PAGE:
Get The Holiday Clock Ticking Well Before It Gains An Hour
The holiday season is unique in that -- despite occurring at the same time each year -- it routinely catches many by surprise. Marketers are as guilty as anyone of falling victim to this phenomenon, cruising through the year until desk calendars start to shrink and someone in the office inevitably lets out a sigh and says, "I can't believe it's November."
Translation: "We let it happen again."
Holiday displays are already springing up in department store windows, before the first bite of Halloween candy has even been gulped down, and with good reason -- the sooner consumers (and their children) begin to think about the holidays, the sooner those stores will begin to fill with early birds looking to beat the rush. Email marketers might not have the luxury of window displays or bell-ringing Santa Clauses to get subscribers in the consumer spirit, but taking a strategic approach to the holiday season can still pay big dividends.
As you've read in recent Email Insider columns, messages that strike a human chord -- through the use of personality, engaging content, targeted offers, etc. -- offer a much greater chance for success than generic communications. If ever there was a time for personalization and segmentation to be put to good use, it's the holidays. Competition for subscribers' attention is at its most fierce, and what are you doing to stand out from the pack -- addressing recipients by their first name? Take a look at the data at your disposal, and think strategically about how to put it to good use.
1. Individualize timing as much as possible. Saving your best offers for the season's stretch run might help net the procrastinators, but you're missing a big chunk of the peak buying season. Christmas lists are already being emailed, so it only makes sense to get your messages into those same inboxes before items start being checked off. If you have recipients' purchase history at your disposal, time messages accordingly to coincide with past behaviors. Your Black Friday and Cyber Monday shoppers could be creatures of habit, and the folks who waited until Dec. 23 to have a gift shipped might appreciate a friendly reminder earlier in the season about the perils of waiting too long.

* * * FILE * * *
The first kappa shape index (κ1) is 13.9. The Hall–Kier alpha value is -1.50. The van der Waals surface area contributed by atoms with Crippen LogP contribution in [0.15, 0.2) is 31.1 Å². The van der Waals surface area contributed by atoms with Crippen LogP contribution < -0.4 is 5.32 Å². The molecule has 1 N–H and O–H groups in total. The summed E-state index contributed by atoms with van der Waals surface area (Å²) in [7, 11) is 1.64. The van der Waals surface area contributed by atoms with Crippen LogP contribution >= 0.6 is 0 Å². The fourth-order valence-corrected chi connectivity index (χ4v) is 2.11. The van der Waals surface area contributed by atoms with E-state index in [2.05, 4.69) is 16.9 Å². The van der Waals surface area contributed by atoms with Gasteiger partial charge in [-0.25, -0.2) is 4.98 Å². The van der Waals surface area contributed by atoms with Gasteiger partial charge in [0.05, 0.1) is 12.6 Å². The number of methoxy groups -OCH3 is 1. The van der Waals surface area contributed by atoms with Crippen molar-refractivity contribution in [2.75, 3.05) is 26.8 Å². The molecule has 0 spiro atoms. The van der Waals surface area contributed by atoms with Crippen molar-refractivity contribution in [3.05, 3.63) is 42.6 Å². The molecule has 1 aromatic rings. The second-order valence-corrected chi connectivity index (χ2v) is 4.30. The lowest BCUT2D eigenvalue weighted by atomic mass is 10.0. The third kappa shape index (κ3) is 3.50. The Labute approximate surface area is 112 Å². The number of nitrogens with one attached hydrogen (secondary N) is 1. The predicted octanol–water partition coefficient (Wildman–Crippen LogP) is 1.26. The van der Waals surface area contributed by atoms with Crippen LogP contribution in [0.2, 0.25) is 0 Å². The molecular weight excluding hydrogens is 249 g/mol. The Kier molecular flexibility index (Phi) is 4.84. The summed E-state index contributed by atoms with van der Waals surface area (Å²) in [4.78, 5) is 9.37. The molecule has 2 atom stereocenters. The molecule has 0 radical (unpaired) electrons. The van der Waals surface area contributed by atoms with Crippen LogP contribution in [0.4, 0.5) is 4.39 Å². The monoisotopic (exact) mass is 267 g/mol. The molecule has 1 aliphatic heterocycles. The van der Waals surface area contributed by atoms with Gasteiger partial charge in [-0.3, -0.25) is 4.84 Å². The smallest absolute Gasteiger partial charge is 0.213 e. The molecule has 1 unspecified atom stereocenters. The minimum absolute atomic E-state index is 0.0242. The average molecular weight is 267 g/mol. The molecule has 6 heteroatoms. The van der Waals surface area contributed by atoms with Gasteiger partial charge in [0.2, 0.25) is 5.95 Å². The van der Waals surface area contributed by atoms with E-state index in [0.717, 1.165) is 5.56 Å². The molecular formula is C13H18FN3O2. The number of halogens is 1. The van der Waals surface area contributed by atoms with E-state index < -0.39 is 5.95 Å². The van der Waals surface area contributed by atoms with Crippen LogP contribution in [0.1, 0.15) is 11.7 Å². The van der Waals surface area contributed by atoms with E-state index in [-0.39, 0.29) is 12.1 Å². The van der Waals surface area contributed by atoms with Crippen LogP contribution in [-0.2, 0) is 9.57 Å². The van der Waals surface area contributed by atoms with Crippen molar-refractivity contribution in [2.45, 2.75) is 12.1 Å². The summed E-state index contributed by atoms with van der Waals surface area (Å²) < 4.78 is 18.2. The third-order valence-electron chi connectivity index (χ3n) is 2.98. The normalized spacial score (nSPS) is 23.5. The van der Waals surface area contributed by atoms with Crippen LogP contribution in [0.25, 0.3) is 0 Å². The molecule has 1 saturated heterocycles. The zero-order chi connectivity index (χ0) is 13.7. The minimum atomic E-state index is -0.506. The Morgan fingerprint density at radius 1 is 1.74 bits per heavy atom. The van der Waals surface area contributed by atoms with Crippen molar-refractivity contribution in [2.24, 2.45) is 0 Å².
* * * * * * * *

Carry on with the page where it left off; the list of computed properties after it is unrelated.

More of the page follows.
2. Go green. Starting the season off with a great offer doesn't have to shorten its lifespan. Recycle and test those same offers (or slight variations) on recipients who didn't take action previously. Those subscribers who weren't ready to think about holiday shopping before Thanksgiving will be ready to act in mid-December.
3. Don't forget about stockings. If you've ever bought a video game system, you've likely experienced the power of the up-sell, as many systems are virtually useless without purchasing a variety of accessories. Through the use of triggered campaigns, you can remind customers of the many additional products that not only complement their recent purchase, but also make perfect stocking stuffers.
4. Think geographically. Use recipients' geographic location to tailor your offers. Swimwear savings are like salt in the wound to cold-weather subscribers, while heavy parkas are of no use to those in warmer areas. A Zip-code radius filter can be handy for marketers whose brick and mortar location falls in areas that typically receive snowfall -- those who reside farther away will require a sweeter offer to make the trek than those who are close by.
This coming weekend marks the end of daylight saving time, and, for many, the beginning of the holiday push. Planning ahead can make this a time for enthusiasm and anticipation as campaigns begin to take shape, rather than a series of marathon brainstorming sessions. If your holiday email strategy is already in place, congratulations on getting ahead of the game this year.
You might gain one hour this weekend, but it's not enough if you're already behind your competition. If you "let it happen again" this year, today is the day to begin holiday planning. And while you're at it, it wouldn't hurt to set a reminder on your 2010 calendar for late Q3.